Living in Harmony
Sixth Sunday after Epiphany
Psalm 119:1-8
1 Cor 3:1-9

Growing up there was a lot of harmony in our home, loving parents and siblings, working together in the garden, playing card games and board games on a rainy Sunday afternoon, tending the garden with Mama and Daddy.  There is nothing more rewarding than what I call, “digging in the dirt.”  You gardeners in the congregation know what I am talking about.  Feeling the earth in your hands and as a child, the dirt between my toes.

How about the harmony of going to gather fresh eggs from a nest, or caring for a loved pet…feeding and washing…you pet-lovers know the drill.  I see your Facebook posts!

And let’s not forget the harmony we feel and experience when we walk through the doors of the church.  As a child, I grew up in a church where everyone was just about kin to everyone else, and if you were not kin, then you were neighbors and friends.  It was a joyous time to be with friends and family, such harmony.

L’Arche is a French based organization that consists of nearly 160 communities, present in 38 countries throughout the world, in extremely diversified cultural, religious, and social-economic contexts. Each community is rooted in its local environment and at the same time bears witness to the universal character of the lived experience of the L’Arche community.

Their founder, Jean Vanier, suggests that, ‘we all carry a deep wound of loneliness that is not easily overcome, and that this wound is so much a part of our human condition that we cannot escape it, try as we might.  We want to belong in the worst way, so we join communities, but they always tend to disappoint us.  He further claims that we have carried these wounds since childhood.’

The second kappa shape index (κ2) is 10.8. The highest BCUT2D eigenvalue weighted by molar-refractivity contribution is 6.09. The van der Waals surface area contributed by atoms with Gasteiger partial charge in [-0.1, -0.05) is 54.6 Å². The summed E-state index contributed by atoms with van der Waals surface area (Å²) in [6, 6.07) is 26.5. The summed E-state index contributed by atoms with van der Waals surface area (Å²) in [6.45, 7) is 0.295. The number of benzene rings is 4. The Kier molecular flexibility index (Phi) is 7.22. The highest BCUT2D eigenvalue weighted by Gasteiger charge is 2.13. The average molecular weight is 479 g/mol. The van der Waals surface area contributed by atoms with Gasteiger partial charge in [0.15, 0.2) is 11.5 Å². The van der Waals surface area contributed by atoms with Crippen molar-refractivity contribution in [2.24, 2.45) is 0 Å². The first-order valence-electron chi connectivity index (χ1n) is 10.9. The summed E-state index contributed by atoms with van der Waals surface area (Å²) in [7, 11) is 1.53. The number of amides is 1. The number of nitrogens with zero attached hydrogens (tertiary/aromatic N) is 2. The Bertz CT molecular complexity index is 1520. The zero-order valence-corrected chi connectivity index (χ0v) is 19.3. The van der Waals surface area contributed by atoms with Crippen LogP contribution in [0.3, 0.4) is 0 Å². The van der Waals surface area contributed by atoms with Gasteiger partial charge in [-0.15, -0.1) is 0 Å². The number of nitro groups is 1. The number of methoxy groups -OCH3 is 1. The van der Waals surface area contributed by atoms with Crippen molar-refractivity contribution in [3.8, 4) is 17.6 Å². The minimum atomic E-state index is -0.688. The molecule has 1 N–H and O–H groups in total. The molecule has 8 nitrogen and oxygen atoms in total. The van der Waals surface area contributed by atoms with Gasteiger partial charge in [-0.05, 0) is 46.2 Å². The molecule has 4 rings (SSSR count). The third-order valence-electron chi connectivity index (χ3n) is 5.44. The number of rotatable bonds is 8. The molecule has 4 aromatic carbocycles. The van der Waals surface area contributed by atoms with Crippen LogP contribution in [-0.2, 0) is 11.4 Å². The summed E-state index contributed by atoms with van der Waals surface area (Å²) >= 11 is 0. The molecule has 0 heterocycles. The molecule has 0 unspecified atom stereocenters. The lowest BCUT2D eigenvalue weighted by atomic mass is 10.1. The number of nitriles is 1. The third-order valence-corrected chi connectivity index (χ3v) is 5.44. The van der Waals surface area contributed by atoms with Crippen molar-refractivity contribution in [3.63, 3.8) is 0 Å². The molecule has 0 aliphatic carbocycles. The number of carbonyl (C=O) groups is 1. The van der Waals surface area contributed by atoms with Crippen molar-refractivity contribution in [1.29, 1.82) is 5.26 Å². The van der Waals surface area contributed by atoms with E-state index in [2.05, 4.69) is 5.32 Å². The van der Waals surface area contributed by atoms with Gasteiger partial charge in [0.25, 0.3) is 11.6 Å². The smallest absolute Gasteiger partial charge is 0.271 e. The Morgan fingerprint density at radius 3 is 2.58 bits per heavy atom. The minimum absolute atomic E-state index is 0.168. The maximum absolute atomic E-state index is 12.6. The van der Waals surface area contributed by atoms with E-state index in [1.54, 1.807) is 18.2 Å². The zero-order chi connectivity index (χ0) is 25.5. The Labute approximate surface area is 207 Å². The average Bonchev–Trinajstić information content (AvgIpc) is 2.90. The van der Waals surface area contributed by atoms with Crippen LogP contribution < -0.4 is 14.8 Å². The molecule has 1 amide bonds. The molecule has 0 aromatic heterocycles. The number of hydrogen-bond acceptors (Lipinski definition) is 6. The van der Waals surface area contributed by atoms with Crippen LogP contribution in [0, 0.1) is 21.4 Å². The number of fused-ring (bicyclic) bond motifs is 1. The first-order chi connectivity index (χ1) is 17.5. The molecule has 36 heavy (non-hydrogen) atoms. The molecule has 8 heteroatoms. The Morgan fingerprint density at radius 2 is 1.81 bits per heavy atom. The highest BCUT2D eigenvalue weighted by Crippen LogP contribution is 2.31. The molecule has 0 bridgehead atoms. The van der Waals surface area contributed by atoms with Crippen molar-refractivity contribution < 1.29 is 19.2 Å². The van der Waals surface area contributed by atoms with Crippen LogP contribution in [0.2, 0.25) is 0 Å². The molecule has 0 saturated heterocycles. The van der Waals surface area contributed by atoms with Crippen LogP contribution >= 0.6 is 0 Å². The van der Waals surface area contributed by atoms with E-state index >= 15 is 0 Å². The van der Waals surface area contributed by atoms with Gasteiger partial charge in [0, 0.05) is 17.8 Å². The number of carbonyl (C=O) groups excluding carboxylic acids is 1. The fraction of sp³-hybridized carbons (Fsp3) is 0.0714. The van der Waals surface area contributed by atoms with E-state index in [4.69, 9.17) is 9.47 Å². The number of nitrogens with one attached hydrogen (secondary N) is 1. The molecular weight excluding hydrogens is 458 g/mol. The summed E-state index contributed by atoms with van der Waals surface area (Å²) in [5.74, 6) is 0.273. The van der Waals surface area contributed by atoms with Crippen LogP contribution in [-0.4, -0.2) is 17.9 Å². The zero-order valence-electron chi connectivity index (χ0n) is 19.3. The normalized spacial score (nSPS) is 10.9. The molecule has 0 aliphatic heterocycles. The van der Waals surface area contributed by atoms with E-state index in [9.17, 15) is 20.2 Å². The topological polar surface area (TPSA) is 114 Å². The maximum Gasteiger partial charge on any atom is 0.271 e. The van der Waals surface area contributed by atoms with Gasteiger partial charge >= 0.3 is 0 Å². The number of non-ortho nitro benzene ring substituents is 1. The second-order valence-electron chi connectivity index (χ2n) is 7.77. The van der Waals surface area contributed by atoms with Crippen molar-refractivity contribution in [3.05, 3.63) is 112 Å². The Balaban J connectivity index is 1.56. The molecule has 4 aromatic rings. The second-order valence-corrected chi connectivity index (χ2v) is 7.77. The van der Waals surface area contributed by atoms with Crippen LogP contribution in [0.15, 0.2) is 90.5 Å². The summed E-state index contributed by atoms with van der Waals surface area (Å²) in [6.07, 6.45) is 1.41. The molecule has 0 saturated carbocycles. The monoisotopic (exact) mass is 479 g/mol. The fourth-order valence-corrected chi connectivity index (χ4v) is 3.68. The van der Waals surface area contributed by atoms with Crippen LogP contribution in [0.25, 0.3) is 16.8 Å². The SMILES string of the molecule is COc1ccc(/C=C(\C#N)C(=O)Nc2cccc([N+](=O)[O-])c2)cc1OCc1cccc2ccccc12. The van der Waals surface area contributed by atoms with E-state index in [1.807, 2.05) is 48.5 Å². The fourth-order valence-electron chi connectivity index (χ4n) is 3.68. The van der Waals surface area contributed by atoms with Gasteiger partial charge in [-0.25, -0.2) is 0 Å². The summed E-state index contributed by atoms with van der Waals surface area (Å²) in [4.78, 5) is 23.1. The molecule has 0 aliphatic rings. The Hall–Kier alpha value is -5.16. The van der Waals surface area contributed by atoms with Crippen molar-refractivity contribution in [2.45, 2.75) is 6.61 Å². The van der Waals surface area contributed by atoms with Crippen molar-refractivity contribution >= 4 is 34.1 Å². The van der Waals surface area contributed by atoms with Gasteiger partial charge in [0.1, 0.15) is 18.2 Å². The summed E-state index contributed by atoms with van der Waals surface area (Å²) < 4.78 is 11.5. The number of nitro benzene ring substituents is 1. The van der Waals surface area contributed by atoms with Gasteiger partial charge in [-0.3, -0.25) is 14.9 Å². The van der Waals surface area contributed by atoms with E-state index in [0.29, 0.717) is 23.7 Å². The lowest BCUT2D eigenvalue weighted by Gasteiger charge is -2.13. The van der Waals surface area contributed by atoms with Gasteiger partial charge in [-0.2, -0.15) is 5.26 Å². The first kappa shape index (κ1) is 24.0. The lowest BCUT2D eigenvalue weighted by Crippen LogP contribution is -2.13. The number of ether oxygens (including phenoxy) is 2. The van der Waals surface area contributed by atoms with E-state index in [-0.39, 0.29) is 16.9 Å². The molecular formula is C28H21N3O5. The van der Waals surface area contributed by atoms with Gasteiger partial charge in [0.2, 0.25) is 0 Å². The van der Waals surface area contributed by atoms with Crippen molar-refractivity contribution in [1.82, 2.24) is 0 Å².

So why, in growing up with all the harmony that I just spoke of as a child, would there be a deep wound of loneliness or a valley of chaos that lives inside us.  Why do we focus on the chaos among people in our world? 

Did I fail to mention the sibling rivalry that I also experienced as a child?  At some point, and at many points there was disagreement with a sibling or a parent where things didn’t go the way I thought they should, and it would often erupt into chaos.  And in that moment, there was little memory of the harmony that was more often shared.  Being called the red-headed step-child by my siblings, and told that I was adopted to the point I wondered at times if it were true, created anything but harmony inside me.  We laugh about it now, but as a child, it wasn’t funny, and it created doubt in a world where I otherwise felt harmony.

And what about those wonderful, harmonious trips to the garden to gather vegetables, or to the nests to gather the eggs?  Well, there were always the warnings to watch for the snakes that lurked about waiting to disrupt any harmony that existed.  This created fear in a world where I otherwise felt protected.

And what about our friends that we attended school with and went to church with, you remember, the ones that were your best friends, until they were not.  Harmony became disappointment.

And oh the Sundays I can remember returning from church only to hear my mother’s exasperated words, “our church is in chaos.”

What happened to the harmony?  As children we learn to build walls around the wounds.  Thoughts of innocence and harmony can be lost, and in some cases become fleeting memories.  And as we make our way through this hard journey called life, we can lose sight of the harmony, and we begin to choose sides to where we feel we can be most safe and protected from the chaos around us.

I’m sure there is not one person sitting on a pew here today that has not at some point experienced a loneliness from which they wondered if they might not recover.  A loneliness where they were afraid to reach out or to belong for the fear of being hurt again.  For some the wounds are not as deep and more easily overcome, and for others it’s life-changing.  Everyone responds to their wounds differently.

The wounds Paul found in Corinth were much like the ones stated by the founder of L’Arche.  They wanted desperately to belong.  Like the humans we are, we feel we should choose sides, and in Corinth it was no different.  “I’m with Paul” or “I’m with Apollos” were the words being thrown around.